Ministers quietly remove limits on Whitehall spending on consultants

<span>Photograph: Andrew Holt/Getty Images</span>” src=”–/YXBwaWQ9aGlnaGxhbmRlcjt3PTk2MDtoPTU3Nw–/″ data “–/YXBwaWQ9aGlnaGxhbmRlcjt3PTk2MDtoPTU3Nw–/″/></div>
<p><figcaption class=Photograph: Andrew Holt/Getty Images

Ministers have quietly removed restrictions on spending controls, allowing Whitehall departments to spend millions more on outside consultants.

The limits were introduced under David Cameron in 2011, requiring central clearance if contracts with firms like Deloitte or KPMG lasted longer than nine months or exceeded £20,000. The value of contracts has been rising, with the cap set earlier this year at £600,000.

But now those spending limits have been lifted entirely, paving the way for the department to spend millions more of taxpayer money on outside advice.

Labor said the change was “simply staggering” and indefensible that it had been made during a cost-of-living crisis when government budgets were being tightened in other areas of public spending.

Cabinet Office Minister Jeremy Quin and Chief Treasury Secretary John Glen wrote to the departments this month to end restrictions on consulting “from 31 January 2023 in accordance with the agreed lifting of loads”. [and] realignment of the focus and impact of Cabinet Office spending controls”.

The update concluded that “following workshops during January at the operational level, the removal of controls is welcomed.”

The move was not announced but changed on the guidance page of the Cabinet Office website, which said spending controls on “consultancy and professional services” had been lifted as a requirement. All government contracts worth more than £20m still require central authorization.

The Cabinet Office says that advice from management consultants will be “limited in time” and likely “related to business change or transformation,” and that people employed as consultants “will operate outside the structure of the customer organization and staff”.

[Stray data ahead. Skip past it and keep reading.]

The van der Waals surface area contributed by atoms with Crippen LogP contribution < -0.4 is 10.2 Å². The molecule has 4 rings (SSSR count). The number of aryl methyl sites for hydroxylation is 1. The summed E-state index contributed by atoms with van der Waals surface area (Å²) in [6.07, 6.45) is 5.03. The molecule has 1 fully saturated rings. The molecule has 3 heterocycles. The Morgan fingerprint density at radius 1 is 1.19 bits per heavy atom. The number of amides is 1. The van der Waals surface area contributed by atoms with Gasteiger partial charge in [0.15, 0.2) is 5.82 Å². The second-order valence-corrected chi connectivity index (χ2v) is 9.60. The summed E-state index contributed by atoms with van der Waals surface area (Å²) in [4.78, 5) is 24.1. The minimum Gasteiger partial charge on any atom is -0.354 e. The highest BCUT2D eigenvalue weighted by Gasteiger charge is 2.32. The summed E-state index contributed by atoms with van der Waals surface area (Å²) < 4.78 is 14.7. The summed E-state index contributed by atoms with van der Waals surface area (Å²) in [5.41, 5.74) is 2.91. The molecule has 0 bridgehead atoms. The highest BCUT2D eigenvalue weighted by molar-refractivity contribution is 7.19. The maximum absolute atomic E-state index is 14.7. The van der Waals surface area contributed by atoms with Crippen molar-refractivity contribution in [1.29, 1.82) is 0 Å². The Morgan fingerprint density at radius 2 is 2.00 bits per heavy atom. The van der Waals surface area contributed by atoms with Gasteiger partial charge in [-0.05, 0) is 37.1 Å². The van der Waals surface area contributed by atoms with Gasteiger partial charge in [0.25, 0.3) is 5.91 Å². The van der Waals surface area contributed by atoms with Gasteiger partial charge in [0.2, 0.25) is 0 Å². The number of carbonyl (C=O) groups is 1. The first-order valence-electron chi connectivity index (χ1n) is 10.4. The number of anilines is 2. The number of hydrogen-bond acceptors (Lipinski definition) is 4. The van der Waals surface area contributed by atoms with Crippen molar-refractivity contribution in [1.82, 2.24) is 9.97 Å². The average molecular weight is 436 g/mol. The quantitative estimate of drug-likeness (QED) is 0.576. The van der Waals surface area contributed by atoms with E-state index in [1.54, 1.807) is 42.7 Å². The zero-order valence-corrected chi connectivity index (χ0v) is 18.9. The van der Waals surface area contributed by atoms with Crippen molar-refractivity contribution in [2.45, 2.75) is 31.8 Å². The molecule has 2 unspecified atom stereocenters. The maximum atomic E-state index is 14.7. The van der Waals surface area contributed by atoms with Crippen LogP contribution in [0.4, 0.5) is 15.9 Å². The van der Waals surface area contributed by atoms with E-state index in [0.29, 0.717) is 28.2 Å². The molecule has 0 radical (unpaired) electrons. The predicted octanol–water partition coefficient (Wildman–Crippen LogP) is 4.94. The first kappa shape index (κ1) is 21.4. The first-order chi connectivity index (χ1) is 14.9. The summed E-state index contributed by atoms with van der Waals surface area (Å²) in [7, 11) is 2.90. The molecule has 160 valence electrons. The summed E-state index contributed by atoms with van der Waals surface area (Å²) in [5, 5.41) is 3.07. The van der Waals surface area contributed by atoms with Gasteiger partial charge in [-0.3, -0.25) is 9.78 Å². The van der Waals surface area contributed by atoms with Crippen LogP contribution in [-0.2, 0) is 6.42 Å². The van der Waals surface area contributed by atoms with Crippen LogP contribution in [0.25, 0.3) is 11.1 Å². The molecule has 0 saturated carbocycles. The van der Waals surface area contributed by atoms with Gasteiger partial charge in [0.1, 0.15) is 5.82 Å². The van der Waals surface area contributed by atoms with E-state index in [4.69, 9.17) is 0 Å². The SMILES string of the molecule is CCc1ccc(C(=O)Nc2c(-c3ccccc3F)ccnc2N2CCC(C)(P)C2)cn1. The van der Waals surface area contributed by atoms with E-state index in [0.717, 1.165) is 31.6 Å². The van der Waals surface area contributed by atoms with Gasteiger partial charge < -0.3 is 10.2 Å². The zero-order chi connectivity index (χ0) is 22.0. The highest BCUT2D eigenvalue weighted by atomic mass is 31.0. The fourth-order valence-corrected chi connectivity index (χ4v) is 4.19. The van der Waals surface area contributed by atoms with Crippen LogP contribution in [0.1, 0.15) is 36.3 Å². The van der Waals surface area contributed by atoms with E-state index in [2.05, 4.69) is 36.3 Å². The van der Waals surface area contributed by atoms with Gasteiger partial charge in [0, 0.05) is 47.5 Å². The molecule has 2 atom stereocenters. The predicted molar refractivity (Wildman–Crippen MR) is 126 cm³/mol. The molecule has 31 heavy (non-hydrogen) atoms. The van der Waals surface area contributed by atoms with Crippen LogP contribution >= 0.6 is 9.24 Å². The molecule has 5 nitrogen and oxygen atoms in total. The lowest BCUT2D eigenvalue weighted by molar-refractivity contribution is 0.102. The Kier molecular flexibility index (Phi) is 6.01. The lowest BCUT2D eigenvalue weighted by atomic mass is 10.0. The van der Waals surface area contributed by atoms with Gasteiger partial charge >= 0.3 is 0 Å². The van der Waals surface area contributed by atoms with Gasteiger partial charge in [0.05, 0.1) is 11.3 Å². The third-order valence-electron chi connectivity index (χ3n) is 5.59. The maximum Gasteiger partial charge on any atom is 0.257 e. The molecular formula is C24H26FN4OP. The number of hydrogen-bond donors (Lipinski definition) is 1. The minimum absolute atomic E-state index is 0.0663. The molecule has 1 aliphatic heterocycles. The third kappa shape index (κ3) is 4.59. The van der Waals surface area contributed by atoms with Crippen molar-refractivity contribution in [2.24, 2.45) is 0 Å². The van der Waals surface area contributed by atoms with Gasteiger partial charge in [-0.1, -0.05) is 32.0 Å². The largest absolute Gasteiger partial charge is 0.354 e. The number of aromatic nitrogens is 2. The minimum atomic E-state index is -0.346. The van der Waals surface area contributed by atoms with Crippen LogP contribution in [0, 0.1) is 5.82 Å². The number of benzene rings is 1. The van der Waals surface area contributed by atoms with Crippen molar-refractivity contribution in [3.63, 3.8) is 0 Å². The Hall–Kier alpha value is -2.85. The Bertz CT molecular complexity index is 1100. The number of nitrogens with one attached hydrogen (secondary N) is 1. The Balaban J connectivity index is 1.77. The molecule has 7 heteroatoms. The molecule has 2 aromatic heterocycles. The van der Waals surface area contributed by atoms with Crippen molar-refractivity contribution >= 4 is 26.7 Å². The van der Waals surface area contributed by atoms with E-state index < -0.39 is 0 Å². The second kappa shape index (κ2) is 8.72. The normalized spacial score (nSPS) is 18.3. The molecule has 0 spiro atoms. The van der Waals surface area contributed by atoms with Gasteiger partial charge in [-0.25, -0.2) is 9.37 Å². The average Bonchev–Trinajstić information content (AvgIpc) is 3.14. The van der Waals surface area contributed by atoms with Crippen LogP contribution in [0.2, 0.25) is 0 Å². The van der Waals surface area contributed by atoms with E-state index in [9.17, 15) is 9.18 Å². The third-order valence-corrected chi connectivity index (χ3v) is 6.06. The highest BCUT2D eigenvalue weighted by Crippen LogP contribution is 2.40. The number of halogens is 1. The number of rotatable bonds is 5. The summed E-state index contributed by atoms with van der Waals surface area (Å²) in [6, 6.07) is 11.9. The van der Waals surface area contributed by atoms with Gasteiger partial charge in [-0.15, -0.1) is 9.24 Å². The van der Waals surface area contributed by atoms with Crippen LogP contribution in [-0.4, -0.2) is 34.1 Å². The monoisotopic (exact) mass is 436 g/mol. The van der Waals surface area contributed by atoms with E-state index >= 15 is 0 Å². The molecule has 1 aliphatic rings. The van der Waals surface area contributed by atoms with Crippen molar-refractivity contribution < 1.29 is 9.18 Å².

Spending on outside consultants has skyrocketed in recent years, although some additional spending was Covid-related. The UK public sector awarded £2.8bn in consultancy contracts in 2022, according to data from contract analysts Tussell Ltd in the FT last week. That number increased 75% in 2019.

Deloitte received £278m worth of contracts in 2022, more than any other consultancy, although spending was down to levels during the height of the UK pandemic.

Other “big four” accountancy firms also received millions in contracts, including £152m for PwC and £101m for EY. KPMG had withdrawn from bidding for works due to a series of exposed scandals last year, but was still awarded £12m worth of contracts.

Related: From lawsuits over avocado rotation to staff tears, working for the Tories can be dangerous | gaby hinsliff

Shadow Chief Treasury Secretary Pat McFadden said: “It is simply astonishing that a government that has collapsed the economy, crippled the finances of millions of households and brought our NHS to breaking point, has decided that it is now the It’s time to loosen the strings on Whitehall’s bag when it comes to hiring outside consultants.

“Ministers already spend billions every year hiring consultants to tell them how to do their jobs, so who knows what that bill will look like when these checks are removed. Making this change at any time would be inexplicable, but during the worst cost-of-living crisis in decades, it’s frankly indefensible.”

The Financial Times reported last month that the government’s internal consulting center was being phased out at the end of January because government departments still preferred to enlist the support of major external consulting firms.

A Cabinet Office spokesman said: “We are committed to improving efficiency and reducing consultancy spending across government.

“Recent changes eliminated a number of administrative processes and the Cabinet Office will continue to assess data on departmental consultancy spending.”

Leave a Reply

Your email address will not be published. Required fields are marked *